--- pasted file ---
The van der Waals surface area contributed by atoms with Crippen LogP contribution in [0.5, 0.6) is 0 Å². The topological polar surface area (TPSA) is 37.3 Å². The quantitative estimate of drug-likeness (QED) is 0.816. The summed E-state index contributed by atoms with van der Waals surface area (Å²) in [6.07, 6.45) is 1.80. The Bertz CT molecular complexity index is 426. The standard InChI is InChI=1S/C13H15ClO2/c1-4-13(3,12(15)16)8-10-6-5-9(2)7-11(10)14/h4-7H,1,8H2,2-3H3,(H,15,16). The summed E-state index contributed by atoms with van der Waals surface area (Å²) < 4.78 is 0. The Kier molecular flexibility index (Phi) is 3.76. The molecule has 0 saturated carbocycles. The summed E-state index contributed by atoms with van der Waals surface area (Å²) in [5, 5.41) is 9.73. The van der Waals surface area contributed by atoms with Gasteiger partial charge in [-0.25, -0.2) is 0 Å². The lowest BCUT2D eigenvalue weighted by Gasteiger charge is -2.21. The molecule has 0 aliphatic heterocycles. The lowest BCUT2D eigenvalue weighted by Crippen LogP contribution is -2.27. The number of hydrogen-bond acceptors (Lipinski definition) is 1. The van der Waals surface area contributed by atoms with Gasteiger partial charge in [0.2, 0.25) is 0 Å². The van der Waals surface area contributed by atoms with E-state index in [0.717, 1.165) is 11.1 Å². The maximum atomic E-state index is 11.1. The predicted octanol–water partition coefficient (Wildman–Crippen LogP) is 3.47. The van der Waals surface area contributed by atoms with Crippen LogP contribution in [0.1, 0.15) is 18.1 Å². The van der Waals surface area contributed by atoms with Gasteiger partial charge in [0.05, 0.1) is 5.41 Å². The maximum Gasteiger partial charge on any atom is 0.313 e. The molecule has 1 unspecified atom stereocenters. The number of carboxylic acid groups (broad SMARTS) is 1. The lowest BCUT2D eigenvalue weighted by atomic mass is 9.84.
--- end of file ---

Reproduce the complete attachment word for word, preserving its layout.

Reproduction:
The van der Waals surface area contributed by atoms with Crippen LogP contribution in [0.5, 0.6) is 0 Å². The topological polar surface area (TPSA) is 37.3 Å². The quantitative estimate of drug-likeness (QED) is 0.816. The summed E-state index contributed by atoms with van der Waals surface area (Å²) in [6.07, 6.45) is 1.80. The Bertz CT molecular complexity index is 426. The standard InChI is InChI=1S/C13H15ClO2/c1-4-13(3,12(15)16)8-10-6-5-9(2)7-11(10)14/h4-7H,1,8H2,2-3H3,(H,15,16). The summed E-state index contributed by atoms with van der Waals surface area (Å²) < 4.78 is 0. The Kier molecular flexibility index (Phi) is 3.76. The molecule has 0 saturated carbocycles. The summed E-state index contributed by atoms with van der Waals surface area (Å²) in [5, 5.41) is 9.73. The van der Waals surface area contributed by atoms with Gasteiger partial charge in [-0.25, -0.2) is 0 Å². The lowest BCUT2D eigenvalue weighted by Gasteiger charge is -2.21. The molecule has 0 aliphatic heterocycles. The lowest BCUT2D eigenvalue weighted by Crippen LogP contribution is -2.27. The number of hydrogen-bond acceptors (Lipinski definition) is 1. The van der Waals surface area contributed by atoms with Gasteiger partial charge in [0.2, 0.25) is 0 Å². The van der Waals surface area contributed by atoms with E-state index in [0.717, 1.165) is 11.1 Å². The maximum atomic E-state index is 11.1. The predicted octanol–water partition coefficient (Wildman–Crippen LogP) is 3.47. The van der Waals surface area contributed by atoms with Crippen LogP contribution in [0.1, 0.15) is 18.1 Å². The van der Waals surface area contributed by atoms with Gasteiger partial charge in [0.05, 0.1) is 5.41 Å². The maximum Gasteiger partial charge on any atom is 0.313 e. The molecule has 1 unspecified atom stereocenters. The number of carboxylic acid groups (broad SMARTS) is 1. The lowest BCUT2D eigenvalue weighted by atomic mass is 9.84.